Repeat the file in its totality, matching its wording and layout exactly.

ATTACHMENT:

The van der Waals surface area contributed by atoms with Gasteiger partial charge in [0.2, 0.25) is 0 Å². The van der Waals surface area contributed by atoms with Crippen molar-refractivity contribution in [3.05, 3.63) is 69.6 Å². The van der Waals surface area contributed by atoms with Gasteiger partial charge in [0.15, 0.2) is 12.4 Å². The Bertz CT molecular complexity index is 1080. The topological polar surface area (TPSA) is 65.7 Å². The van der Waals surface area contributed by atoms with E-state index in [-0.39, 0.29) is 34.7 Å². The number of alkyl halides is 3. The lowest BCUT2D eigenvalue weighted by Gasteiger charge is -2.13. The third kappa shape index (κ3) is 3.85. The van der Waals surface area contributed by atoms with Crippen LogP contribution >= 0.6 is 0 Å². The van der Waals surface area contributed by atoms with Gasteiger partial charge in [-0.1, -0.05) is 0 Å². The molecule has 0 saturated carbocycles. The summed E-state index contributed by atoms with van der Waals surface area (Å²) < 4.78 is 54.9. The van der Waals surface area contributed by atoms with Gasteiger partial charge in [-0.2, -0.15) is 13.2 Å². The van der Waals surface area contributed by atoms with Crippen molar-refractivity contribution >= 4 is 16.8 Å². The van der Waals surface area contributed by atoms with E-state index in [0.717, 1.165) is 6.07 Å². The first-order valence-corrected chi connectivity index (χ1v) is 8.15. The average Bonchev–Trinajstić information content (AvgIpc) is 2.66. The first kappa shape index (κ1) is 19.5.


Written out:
The van der Waals surface area contributed by atoms with Gasteiger partial charge in [0.2, 0.25) is 0 Å². The van der Waals surface area contributed by atoms with Crippen molar-refractivity contribution in [3.05, 3.63) is 69.6 Å². The van der Waals surface area contributed by atoms with Gasteiger partial charge in [0.15, 0.2) is 12.4 Å². The Bertz CT molecular complexity index is 1080. The topological polar surface area (TPSA) is 65.7 Å². The van der Waals surface area contributed by atoms with E-state index in [-0.39, 0.29) is 34.7 Å². The number of alkyl halides is 3. The lowest BCUT2D eigenvalue weighted by Gasteiger charge is -2.13. The third kappa shape index (κ3) is 3.85. The van der Waals surface area contributed by atoms with Crippen LogP contribution >= 0.6 is 0 Å². The van der Waals surface area contributed by atoms with Gasteiger partial charge in [-0.1, -0.05) is 0 Å². The molecule has 0 saturated carbocycles. The summed E-state index contributed by atoms with van der Waals surface area (Å²) < 4.78 is 54.9. The van der Waals surface area contributed by atoms with Gasteiger partial charge in [-0.2, -0.15) is 13.2 Å². The van der Waals surface area contributed by atoms with Crippen molar-refractivity contribution >= 4 is 16.8 Å². The van der Waals surface area contributed by atoms with E-state index in [0.717, 1.165) is 6.07 Å². The first-order valence-corrected chi connectivity index (χ1v) is 8.15. The average Bonchev–Trinajstić information content (AvgIpc) is 2.66. The first kappa shape index (κ1) is 19.5.